People make fun of the lengthy and, at first blush, confusing German wine labels all the time, but once you learn how to read them, they actually tell you almost everything you need to know about a bottle before you buy it, making them some of the most consumer-friendly on Earth.  In this case, “Bacharacher” refers to the fact that the grapes were grown near the village of Bacharach (the “-er” suffix is often a dead giveaway for the village reference), “Kabinett” is a ripeness designation for quality German grapes indicating fully ripe but not overripe grapes, and “Trocken”, as noted above, means “dry”. So without doing any research or looking at more than five words on a label, I can tell you that this is a dry German Riesling from the Ratzenberger winery made from just-ripe grapes grown near Bacharach in the Mittelrhein.  That’s impressive.  Many Kabinett-level wines clock in at 10% alcohol or less, so the 11.5% abv on this bottle almost guarantees by itself that this will be fully dry, which it is.


The Bacharacher Kabinett (which already has four years of age on it, a nice bonus) is a lively lemon colour, barely flecked with golden touches.  It smells like I imagine honey might if it wasn’t at all sweet:  beeswax, crystallized ginger, lemon cough drops and quartz, ringed by a faint aroma of glorious Teutonic diesel.  Immediately fuller and richer than your standard garden-variety Kabinett due to its dryness and heightened alcohol, there is no daintiness about it, but it remains classically, achingly linear, pristinely precise, with not a hair out of place throughout.  It’s not afraid to get a little grimy on the palate, mixing elastic bands/torched rubber with dried apple, lemon zest, haunting florals and rivers of scorching acid, leaving petrol and meringue duelling on a finish that lasts at least 30 seconds.  This is serious, serious Riesling.  I could drink this every day.  Oh, and it’s going to cost you TWENTY-FOUR DOLLARS.  Come on.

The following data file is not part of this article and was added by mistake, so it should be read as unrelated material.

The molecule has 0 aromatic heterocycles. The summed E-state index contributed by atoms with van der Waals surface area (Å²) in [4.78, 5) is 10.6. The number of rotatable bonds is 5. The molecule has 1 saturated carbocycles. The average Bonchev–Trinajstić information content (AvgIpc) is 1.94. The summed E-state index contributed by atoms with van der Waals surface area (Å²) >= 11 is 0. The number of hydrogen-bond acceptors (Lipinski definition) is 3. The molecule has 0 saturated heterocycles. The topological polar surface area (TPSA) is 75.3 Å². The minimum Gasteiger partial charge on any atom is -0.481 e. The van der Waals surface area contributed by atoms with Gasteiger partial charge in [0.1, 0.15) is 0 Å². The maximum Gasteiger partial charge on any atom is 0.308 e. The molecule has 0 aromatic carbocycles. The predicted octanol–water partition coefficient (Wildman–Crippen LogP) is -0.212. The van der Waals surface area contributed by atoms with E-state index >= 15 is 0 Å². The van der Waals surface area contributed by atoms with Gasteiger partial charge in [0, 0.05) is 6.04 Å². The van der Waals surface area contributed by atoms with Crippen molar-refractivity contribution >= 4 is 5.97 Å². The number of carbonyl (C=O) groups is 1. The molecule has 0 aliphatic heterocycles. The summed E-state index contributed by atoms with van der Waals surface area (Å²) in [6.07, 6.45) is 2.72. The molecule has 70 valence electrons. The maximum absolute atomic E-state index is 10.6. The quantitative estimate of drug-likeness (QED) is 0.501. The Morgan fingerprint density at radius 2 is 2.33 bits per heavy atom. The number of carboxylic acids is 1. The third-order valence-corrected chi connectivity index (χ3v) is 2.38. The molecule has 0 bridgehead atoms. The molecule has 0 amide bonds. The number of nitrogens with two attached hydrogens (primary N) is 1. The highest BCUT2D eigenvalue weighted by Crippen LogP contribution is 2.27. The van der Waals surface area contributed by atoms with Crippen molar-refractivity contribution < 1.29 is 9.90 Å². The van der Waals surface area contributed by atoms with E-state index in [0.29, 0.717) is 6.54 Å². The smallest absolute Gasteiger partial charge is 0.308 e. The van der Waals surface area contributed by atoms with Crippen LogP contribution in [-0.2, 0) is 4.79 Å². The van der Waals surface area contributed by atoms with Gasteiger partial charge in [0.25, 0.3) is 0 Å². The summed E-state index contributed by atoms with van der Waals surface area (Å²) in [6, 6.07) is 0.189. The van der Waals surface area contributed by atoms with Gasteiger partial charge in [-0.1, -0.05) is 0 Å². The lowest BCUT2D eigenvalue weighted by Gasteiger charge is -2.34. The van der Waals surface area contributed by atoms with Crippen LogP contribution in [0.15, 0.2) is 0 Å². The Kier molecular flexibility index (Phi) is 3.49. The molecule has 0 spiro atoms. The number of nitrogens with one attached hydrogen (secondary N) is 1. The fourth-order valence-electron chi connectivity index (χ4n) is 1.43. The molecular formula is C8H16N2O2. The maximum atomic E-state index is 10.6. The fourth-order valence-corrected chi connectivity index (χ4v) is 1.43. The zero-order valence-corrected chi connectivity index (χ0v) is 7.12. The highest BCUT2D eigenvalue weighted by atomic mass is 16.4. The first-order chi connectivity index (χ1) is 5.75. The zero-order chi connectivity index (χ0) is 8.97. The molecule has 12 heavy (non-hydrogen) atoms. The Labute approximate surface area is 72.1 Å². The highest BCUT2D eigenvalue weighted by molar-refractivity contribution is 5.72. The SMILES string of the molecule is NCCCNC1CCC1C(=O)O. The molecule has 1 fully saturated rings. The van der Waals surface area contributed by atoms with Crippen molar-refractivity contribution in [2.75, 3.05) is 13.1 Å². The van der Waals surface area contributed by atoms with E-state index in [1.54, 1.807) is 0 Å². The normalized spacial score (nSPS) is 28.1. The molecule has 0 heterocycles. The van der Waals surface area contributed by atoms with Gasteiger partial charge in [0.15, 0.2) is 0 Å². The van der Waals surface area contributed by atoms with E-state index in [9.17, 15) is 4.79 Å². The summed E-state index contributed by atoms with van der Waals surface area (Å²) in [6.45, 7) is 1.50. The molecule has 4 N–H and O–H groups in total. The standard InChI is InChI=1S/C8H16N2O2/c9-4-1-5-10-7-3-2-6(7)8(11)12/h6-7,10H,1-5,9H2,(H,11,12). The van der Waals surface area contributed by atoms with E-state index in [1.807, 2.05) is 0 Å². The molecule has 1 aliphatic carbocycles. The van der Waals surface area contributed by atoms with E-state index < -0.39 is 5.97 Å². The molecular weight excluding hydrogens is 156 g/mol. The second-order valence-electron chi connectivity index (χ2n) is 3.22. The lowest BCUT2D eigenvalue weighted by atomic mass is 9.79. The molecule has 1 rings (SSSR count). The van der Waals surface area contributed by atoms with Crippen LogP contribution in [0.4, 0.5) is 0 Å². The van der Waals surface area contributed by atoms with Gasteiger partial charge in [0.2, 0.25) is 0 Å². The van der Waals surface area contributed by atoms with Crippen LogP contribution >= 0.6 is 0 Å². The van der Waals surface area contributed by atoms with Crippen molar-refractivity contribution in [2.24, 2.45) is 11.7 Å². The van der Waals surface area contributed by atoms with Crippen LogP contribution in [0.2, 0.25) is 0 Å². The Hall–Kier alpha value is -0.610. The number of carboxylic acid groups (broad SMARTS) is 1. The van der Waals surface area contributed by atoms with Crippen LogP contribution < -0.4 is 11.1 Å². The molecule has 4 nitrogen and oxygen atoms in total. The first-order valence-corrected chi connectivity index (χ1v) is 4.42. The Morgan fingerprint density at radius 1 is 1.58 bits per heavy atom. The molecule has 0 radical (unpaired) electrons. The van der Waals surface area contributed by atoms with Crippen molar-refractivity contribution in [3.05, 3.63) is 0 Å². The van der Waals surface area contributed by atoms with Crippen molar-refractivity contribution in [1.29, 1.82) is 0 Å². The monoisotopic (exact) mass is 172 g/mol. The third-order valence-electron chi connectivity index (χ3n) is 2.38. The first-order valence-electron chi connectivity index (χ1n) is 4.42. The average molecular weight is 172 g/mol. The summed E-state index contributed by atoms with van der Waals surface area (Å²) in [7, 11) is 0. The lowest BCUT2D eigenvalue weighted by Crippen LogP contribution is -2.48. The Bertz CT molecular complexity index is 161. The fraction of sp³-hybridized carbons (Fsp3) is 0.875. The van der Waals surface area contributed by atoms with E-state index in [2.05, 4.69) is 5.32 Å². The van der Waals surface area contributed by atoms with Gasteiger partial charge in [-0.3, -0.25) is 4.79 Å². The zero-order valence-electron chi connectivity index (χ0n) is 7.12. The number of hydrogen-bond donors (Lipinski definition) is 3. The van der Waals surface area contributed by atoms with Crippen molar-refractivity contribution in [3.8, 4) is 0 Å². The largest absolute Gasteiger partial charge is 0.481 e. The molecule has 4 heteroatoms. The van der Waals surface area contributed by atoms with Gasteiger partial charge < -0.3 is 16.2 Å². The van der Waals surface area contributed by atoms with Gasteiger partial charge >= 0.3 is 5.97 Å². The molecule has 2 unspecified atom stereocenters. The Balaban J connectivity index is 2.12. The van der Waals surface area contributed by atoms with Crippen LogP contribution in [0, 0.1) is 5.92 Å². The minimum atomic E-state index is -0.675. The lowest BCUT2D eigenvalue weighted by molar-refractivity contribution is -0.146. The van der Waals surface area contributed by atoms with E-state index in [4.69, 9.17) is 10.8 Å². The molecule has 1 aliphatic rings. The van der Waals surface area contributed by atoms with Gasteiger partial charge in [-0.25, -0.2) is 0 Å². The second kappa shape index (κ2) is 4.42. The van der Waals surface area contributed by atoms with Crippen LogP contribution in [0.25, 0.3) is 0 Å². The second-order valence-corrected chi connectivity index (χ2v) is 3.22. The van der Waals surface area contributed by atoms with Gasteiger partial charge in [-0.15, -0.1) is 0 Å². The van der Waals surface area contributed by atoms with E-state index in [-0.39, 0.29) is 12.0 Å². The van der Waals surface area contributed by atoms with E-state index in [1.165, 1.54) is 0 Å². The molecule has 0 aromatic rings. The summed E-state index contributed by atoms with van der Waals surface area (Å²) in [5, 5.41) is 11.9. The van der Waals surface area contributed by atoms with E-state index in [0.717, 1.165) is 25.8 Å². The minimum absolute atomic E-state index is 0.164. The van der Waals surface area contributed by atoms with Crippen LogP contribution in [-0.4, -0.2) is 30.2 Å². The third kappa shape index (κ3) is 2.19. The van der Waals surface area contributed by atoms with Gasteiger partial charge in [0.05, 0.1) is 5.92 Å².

91+ points

$20 to $25 CDN


Cork Ratings:  6.5/10 (Yes, the corks are boring, but there’s tartrates on one and mould on another – I’m a sucker for aging effects.)

2011 Ratzenberger Steeger St. Jost Riesling Spatlese Trocken (Offer Date: Nov. 26)

This label is even longer and more intimidating, but provides even more valuable information.  If you picked out the “-er” based on the last bottle, bravo – “Steeger” means that these grapes come from the vicinity of the village of Steeg, which is west and inland from Bacharach.  A proper name after the “-er” word, in this case “St. Jost”, usually refers to a single vineyard near the village in question:  the St. Jost vineyard just outside of Steeg was called the Altar of Bacchus by the Romans, who first planted wine grapes there over two thousand years (!!) ago.  “Spatlese” is the ripeness designation above Kabinett, literally translating to “late harvest”, where grapes are picked  slightly later and riper, at significant (for Germany) sugar levels.  Most Spatlese wines aren’t dry…but most aren’t a swarthy 12.5% alcohol either.  I would guess this one strains against the 9 g/L sugar maximum for the “Trocken” designation, but there’s enough going on that it’s hard to notice.


This smells like I imagine honey might if it was just a tiny bit sweet, and on fire.  Smoke, flint and burning candles join a riper chorus of mandarin orange, persimmon, burnt maple, Asian spice and spearmint – just read those again for a second.  How can a wine smell like that??  Viscous yet vibrant on the palate, the Spatlese is all sultana and currant and Vaseline and warm rocks, a series of flavour dots that only German Riesling can connect.  This is an absolutely transportive wine, at once lifted and present, pulsating with life and not letting go until well after you swallow.  There will not be a better $29 that you can spend. 

92+ points

$25 to $30 CDN